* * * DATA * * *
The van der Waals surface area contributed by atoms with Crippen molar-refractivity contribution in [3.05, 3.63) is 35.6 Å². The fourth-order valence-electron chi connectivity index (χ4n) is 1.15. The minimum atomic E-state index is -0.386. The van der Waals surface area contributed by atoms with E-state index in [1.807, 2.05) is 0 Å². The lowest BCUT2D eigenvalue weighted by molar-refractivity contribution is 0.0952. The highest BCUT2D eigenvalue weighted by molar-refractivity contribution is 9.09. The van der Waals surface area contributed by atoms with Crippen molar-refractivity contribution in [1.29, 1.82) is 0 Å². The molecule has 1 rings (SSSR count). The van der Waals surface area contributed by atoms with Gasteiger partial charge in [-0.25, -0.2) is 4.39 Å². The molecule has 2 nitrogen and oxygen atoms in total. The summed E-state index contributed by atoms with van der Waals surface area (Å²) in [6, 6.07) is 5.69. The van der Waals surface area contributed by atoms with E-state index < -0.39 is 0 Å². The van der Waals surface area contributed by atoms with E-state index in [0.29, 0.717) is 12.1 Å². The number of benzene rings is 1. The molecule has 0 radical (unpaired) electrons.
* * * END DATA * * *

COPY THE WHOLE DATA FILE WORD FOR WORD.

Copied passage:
The van der Waals surface area contributed by atoms with Crippen molar-refractivity contribution in [3.05, 3.63) is 35.6 Å². The fourth-order valence-electron chi connectivity index (χ4n) is 1.15. The minimum atomic E-state index is -0.386. The van der Waals surface area contributed by atoms with E-state index in [1.807, 2.05) is 0 Å². The lowest BCUT2D eigenvalue weighted by molar-refractivity contribution is 0.0952. The highest BCUT2D eigenvalue weighted by molar-refractivity contribution is 9.09. The van der Waals surface area contributed by atoms with Crippen molar-refractivity contribution in [1.29, 1.82) is 0 Å². The molecule has 1 rings (SSSR count). The van der Waals surface area contributed by atoms with Gasteiger partial charge in [-0.25, -0.2) is 4.39 Å². The molecule has 2 nitrogen and oxygen atoms in total. The summed E-state index contributed by atoms with van der Waals surface area (Å²) in [6, 6.07) is 5.69. The van der Waals surface area contributed by atoms with E-state index < -0.39 is 0 Å². The van der Waals surface area contributed by atoms with E-state index in [0.29, 0.717) is 12.1 Å². The number of benzene rings is 1. The molecule has 0 radical (unpaired) electrons.